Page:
Take spices and cover pieces liberally, mixing with your hands
Cut phyllo dough and place chicken in centre of each square
Cover with a dollop of mustard. 1/2 tsp per chicken piece. Not too much, because then the phyllo won’t seal properly
Gather edges of phyllo dough around chicken and squeeze to seal
Place each piece onto greased cookie sheet with sealed side upwards.
Cover each piece with egg wash (can use sesame seeds at this point but this house has food allergy fo them 🤦🏻♀️)
Bake at 350F for 30-35 minutes, or until brown.
Double this recipe because believe me, it disappears!!
1 medium zucchini sliced thinly
1 red pepper diced
1 medium onion diced
2 cloves garlic minced
2 tablespoons canola oil
1/4 tsp pepper
1/2 cup Tuscanini diced tomatoes
1/2 cup water
2 tablespoons sugar
1 jar Manischewitz Gefilte Fish, drained of broth.
Prepare all vegetables by dicing thinly. Place Gefilte fish in sieve, and drain broth. Place vegetables into warm skillet with oil. Sauté until vegetables are tender, but not done. Add two tablespoons sugar and pepper. Add diced tomatoes and water along with Gefilte fish. Stir gently until everything is incorporated and fish is covered with tomato broth. Cover and let simmer for half an hour. Serve warm, but tastes great cold as well!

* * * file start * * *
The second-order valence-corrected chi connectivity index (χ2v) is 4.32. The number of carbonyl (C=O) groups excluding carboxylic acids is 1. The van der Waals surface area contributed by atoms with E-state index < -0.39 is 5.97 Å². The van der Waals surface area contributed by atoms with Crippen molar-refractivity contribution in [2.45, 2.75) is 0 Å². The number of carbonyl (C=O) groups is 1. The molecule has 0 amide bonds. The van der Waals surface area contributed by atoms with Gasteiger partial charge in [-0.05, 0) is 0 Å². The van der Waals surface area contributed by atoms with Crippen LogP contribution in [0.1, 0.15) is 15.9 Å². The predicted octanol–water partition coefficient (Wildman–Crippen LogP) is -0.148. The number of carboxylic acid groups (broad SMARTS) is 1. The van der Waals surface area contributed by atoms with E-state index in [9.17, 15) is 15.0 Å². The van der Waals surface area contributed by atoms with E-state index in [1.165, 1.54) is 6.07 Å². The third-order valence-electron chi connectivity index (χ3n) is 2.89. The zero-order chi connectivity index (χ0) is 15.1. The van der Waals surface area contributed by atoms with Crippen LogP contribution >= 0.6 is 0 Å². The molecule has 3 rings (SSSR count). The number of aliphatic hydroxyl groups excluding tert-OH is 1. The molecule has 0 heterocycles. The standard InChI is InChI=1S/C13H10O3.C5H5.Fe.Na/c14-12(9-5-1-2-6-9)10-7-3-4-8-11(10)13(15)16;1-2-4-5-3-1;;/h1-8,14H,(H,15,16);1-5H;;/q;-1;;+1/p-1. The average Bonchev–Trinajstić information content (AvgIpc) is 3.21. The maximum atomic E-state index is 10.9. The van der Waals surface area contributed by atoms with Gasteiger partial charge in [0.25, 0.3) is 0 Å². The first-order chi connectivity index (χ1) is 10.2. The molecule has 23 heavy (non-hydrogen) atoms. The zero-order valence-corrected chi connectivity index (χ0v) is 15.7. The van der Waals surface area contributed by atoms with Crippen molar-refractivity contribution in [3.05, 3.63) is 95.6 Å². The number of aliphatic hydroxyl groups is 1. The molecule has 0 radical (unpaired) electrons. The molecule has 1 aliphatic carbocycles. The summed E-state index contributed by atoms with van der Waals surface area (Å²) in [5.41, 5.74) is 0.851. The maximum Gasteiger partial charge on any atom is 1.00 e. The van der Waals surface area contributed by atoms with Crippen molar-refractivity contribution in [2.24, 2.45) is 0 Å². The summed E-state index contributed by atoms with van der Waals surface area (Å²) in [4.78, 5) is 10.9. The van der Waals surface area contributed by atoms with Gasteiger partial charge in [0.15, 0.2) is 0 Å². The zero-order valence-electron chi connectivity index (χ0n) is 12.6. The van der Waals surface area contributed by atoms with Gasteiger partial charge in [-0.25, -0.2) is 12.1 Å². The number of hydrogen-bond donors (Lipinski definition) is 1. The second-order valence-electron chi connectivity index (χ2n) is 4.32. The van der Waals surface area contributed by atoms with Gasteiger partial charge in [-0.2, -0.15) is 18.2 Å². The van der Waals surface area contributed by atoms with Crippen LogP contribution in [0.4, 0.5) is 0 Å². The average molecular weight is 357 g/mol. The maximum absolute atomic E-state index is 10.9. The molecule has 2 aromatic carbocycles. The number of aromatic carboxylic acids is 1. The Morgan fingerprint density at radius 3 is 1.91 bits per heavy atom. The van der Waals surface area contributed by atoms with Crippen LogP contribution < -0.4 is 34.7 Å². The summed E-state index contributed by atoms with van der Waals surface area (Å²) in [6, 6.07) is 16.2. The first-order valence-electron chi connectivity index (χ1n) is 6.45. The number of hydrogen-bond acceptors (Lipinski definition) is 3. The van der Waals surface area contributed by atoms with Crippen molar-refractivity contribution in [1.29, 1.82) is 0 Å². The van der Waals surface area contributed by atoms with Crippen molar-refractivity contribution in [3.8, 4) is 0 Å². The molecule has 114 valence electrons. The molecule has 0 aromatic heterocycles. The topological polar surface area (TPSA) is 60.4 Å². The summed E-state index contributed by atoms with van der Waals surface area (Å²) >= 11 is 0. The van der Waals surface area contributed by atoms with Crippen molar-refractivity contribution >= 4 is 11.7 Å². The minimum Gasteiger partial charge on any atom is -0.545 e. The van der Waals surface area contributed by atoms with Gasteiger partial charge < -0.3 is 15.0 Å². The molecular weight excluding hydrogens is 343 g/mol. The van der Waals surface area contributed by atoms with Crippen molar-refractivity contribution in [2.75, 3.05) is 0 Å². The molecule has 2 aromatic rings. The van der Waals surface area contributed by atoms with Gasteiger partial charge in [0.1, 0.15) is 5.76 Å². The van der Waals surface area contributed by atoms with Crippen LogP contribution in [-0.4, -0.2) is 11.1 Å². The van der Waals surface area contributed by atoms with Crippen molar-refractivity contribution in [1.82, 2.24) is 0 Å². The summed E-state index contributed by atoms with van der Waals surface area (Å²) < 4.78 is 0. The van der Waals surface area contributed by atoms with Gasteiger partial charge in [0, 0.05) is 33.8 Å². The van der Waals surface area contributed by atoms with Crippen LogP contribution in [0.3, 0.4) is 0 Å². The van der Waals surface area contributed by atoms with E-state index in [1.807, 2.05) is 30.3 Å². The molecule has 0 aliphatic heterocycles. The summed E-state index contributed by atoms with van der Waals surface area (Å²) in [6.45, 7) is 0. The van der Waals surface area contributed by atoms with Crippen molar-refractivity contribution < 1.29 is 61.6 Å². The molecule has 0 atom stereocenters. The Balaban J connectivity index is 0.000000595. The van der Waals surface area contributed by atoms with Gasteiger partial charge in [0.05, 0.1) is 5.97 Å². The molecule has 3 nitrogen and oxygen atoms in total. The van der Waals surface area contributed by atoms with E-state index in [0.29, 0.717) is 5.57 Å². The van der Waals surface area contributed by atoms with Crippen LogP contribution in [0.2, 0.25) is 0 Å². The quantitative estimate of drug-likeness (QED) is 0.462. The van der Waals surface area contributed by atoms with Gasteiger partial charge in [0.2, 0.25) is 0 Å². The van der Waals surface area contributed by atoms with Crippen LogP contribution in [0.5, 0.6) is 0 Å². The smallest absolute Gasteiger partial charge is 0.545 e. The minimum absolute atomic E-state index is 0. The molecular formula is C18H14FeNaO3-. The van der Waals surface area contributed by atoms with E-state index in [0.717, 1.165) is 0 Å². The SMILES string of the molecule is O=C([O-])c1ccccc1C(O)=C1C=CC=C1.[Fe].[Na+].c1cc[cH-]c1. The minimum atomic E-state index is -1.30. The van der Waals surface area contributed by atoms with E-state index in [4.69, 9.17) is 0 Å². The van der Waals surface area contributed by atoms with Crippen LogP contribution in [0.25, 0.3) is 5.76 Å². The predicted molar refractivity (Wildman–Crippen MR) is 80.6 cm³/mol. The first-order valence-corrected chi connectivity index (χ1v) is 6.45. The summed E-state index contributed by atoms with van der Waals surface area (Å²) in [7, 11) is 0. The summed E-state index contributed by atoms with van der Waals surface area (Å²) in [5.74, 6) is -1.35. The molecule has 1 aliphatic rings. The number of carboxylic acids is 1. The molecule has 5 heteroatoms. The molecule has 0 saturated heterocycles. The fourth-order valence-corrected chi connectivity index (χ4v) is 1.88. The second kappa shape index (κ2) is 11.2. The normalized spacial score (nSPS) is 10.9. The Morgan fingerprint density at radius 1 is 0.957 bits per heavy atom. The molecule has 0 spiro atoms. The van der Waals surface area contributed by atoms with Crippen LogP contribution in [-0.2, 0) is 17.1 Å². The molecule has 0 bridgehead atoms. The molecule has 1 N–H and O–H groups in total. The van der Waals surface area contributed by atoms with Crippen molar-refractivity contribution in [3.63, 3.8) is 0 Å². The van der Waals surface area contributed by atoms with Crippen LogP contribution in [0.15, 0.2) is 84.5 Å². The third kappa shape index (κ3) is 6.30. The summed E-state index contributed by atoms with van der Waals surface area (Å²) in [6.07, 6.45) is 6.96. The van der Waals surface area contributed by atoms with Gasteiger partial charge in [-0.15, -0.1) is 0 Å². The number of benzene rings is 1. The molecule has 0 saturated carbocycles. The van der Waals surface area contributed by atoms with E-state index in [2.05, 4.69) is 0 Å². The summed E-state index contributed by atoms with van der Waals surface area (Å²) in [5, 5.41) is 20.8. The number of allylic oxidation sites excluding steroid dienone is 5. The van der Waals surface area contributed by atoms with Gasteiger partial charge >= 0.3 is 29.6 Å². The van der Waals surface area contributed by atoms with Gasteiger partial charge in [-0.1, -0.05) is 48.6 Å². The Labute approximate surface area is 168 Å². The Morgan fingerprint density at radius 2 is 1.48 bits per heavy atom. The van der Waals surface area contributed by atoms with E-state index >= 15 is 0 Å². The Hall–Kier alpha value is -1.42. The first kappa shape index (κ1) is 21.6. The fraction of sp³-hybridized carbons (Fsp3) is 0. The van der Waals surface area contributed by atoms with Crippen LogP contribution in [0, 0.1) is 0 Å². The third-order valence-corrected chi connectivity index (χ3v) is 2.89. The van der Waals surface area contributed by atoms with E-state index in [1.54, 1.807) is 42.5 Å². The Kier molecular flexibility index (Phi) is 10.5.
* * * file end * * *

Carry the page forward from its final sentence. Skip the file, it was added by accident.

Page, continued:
In university I used to need to work harder on some subjects and every Thursday night, I’d get together to study Engineering Static’s with a friend. This is where I learned about the amazing flavour of Ratatouille, and it’s a recipe that’s stayed with me forever.
5 medium potatoes
1/2 medium onion, diced
4 tbsp canola oil
1/2 cup shredded cheddar cheese
Salt and pepper for flavour